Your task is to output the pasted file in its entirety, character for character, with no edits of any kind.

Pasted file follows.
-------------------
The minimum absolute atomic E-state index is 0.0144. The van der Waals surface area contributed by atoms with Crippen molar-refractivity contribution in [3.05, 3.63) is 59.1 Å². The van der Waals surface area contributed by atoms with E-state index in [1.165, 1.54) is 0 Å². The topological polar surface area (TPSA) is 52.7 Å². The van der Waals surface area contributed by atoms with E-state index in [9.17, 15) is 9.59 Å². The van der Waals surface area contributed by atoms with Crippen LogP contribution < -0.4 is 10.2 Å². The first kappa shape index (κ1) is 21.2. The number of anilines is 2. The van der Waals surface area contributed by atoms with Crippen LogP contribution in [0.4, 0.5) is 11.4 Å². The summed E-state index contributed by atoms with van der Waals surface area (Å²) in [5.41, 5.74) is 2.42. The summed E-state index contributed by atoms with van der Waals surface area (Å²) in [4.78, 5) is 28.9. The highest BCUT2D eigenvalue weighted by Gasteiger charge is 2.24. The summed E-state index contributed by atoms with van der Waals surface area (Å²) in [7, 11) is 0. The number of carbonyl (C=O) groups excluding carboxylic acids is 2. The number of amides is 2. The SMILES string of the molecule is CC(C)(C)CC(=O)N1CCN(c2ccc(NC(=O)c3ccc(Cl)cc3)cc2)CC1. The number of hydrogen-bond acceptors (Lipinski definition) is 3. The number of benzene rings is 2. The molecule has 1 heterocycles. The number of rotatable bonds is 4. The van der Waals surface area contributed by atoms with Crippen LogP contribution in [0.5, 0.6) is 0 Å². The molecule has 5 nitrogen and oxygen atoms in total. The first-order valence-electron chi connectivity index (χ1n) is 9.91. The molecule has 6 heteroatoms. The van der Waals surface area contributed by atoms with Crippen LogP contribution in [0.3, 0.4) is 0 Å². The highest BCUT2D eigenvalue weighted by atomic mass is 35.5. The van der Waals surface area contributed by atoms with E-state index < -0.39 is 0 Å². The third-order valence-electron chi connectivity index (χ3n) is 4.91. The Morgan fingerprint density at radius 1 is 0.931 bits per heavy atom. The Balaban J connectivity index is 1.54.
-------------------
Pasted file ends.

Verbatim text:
The minimum absolute atomic E-state index is 0.0144. The van der Waals surface area contributed by atoms with Crippen molar-refractivity contribution in [3.05, 3.63) is 59.1 Å². The van der Waals surface area contributed by atoms with E-state index in [1.165, 1.54) is 0 Å². The topological polar surface area (TPSA) is 52.7 Å². The van der Waals surface area contributed by atoms with E-state index in [9.17, 15) is 9.59 Å². The van der Waals surface area contributed by atoms with Crippen LogP contribution < -0.4 is 10.2 Å². The first kappa shape index (κ1) is 21.2. The number of anilines is 2. The van der Waals surface area contributed by atoms with Crippen LogP contribution in [0.4, 0.5) is 11.4 Å². The summed E-state index contributed by atoms with van der Waals surface area (Å²) in [5.41, 5.74) is 2.42. The summed E-state index contributed by atoms with van der Waals surface area (Å²) in [4.78, 5) is 28.9. The highest BCUT2D eigenvalue weighted by Gasteiger charge is 2.24. The summed E-state index contributed by atoms with van der Waals surface area (Å²) in [7, 11) is 0. The number of carbonyl (C=O) groups excluding carboxylic acids is 2. The number of amides is 2. The SMILES string of the molecule is CC(C)(C)CC(=O)N1CCN(c2ccc(NC(=O)c3ccc(Cl)cc3)cc2)CC1. The number of hydrogen-bond acceptors (Lipinski definition) is 3. The number of benzene rings is 2. The molecule has 1 heterocycles. The number of rotatable bonds is 4. The van der Waals surface area contributed by atoms with Crippen LogP contribution in [0.5, 0.6) is 0 Å². The molecule has 5 nitrogen and oxygen atoms in total. The first-order valence-electron chi connectivity index (χ1n) is 9.91. The molecule has 6 heteroatoms. The van der Waals surface area contributed by atoms with Crippen LogP contribution in [0.3, 0.4) is 0 Å². The highest BCUT2D eigenvalue weighted by atomic mass is 35.5. The van der Waals surface area contributed by atoms with E-state index < -0.39 is 0 Å². The third-order valence-electron chi connectivity index (χ3n) is 4.91. The Morgan fingerprint density at radius 1 is 0.931 bits per heavy atom. The Balaban J connectivity index is 1.54.